Apple and Samsung feel the smartphone slump, as Huawei and Xiaomi quickly catch up

Given how close we are to smartphone saturation point, it’s no surprise that the market is stagnating somewhat, but new figures from Gartner show that Chinese brands are taking full advantage while the rest falter.

While the top five vendors has been unchanged for some time, the difference between the big hitters is getting smaller, and both Apple and Samsung appear to be tailing off. In 2018 as a whole, Samsung still shifted the most units – 295 million according to Gartner – but that’s down from 321 million in 2017, meaning it now occupies 19% of the market. Apple felt a similar decline, selling 209 million smartphones, down from 215 million in 2017.

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But the three other vendors in the top five all bucked the trend and closed the gap on Samsung and Apple. Huawei jumped from 151 million units in 2017 to 203 million in 2018, for a market share of 13% – less than half a percentage point behind Apple.

Xiaomi leapfrogged fellow Chinese brand Oppo to take fourth place, but both saw growth. Xiaomi went from 89 million to 122 million, while Oppo jumped from 112 million to 119 million in the same period.

Not only did Apple suffer an 11% YOY sales drop, it also wasn’t saved by Q4, which usually is where it makes its money thanks to a combination of Christmas and the annual September phone launch. This year, though it dipped to 65 million and a 15.8% market share, down from 73 million and 17.9% in 2017.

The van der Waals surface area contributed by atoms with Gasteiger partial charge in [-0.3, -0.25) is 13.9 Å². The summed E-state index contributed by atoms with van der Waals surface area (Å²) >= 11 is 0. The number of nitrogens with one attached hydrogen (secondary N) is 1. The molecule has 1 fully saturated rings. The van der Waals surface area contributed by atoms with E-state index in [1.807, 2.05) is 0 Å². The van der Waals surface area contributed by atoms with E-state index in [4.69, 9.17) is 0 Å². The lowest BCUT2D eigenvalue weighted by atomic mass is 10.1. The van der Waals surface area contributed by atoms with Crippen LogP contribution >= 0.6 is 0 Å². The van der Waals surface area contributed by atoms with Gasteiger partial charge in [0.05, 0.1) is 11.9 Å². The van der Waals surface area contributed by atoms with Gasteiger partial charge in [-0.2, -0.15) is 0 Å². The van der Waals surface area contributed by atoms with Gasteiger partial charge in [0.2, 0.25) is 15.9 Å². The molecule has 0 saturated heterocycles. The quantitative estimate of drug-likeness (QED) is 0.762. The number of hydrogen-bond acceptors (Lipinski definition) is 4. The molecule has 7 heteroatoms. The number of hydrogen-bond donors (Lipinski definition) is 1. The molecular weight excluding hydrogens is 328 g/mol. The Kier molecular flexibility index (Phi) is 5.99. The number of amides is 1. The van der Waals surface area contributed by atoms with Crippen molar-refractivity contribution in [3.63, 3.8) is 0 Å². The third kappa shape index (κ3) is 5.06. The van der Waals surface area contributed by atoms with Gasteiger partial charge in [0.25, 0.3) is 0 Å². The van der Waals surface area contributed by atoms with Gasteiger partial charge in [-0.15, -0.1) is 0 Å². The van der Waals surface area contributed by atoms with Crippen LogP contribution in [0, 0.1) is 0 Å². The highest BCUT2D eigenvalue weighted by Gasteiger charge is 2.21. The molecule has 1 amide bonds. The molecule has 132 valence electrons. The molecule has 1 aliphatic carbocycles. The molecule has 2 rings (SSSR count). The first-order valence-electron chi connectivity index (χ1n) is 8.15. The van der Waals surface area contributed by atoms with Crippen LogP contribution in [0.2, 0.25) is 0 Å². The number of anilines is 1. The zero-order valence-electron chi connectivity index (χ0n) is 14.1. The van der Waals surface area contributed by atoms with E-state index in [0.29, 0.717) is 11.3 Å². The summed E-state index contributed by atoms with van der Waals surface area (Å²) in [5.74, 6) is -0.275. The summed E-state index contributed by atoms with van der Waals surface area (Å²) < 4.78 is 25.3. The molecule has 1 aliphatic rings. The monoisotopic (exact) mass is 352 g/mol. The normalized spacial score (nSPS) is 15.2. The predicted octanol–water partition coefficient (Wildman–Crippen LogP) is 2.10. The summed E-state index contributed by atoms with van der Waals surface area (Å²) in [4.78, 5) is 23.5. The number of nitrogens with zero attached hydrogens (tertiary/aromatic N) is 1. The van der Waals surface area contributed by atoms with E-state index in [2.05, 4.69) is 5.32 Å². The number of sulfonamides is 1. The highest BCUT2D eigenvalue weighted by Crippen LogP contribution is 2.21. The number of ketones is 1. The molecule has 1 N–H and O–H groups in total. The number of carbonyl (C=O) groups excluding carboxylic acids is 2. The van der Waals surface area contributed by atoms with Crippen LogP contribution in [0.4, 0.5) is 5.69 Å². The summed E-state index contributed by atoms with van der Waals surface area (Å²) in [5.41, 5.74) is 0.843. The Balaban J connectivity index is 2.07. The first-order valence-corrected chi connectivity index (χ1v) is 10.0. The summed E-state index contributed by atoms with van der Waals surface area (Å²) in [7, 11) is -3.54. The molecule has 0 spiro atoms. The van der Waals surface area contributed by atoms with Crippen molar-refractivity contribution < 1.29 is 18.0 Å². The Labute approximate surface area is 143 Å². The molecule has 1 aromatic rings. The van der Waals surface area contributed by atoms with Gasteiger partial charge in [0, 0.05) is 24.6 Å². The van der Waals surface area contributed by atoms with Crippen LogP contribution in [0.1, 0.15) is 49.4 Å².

Apple has to deal not only with buyers delaying upgrades as they wait for more innovative smartphones, but it also continues to face compelling high-price and midprice smartphone alternatives from Chinese vendors. Both these challenges limit Apple’s unit sales growth prospects,” said Anshul Gupta, Gartner’s senior research director.

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On top of that, the company’s lack of budget options are beginning to bite, as consumers seem to be deciding that entry-level phones are ‘good enough’. “Demand for entry-level and midprice smartphones remained strong across markets, but demand for high-end smartphones continued to slow in the fourth quarter of 2018,” Gupta said. “Slowing incremental innovation at the high end, coupled with price increases, deterred replacement decisions for high-end smartphones. This led to a flat-growth market in the fourth quarter of 2018.”

Despite having a wider range of options for different budgets, Samsung has its work cut out too. “Although Samsung is strengthening its smartphone offering at the midtier, it continues to face growing competition from Chinese brands that are expanding into more markets. It also faces difficulty bringing significant innovation to high-end smartphones,” said Gupta.

It’s Huawei that is really the success story of 2018. Managing to grow its market share by 3.3% in a year when it had to face giving up on nearly 5% of the world’s population is no mean feat.

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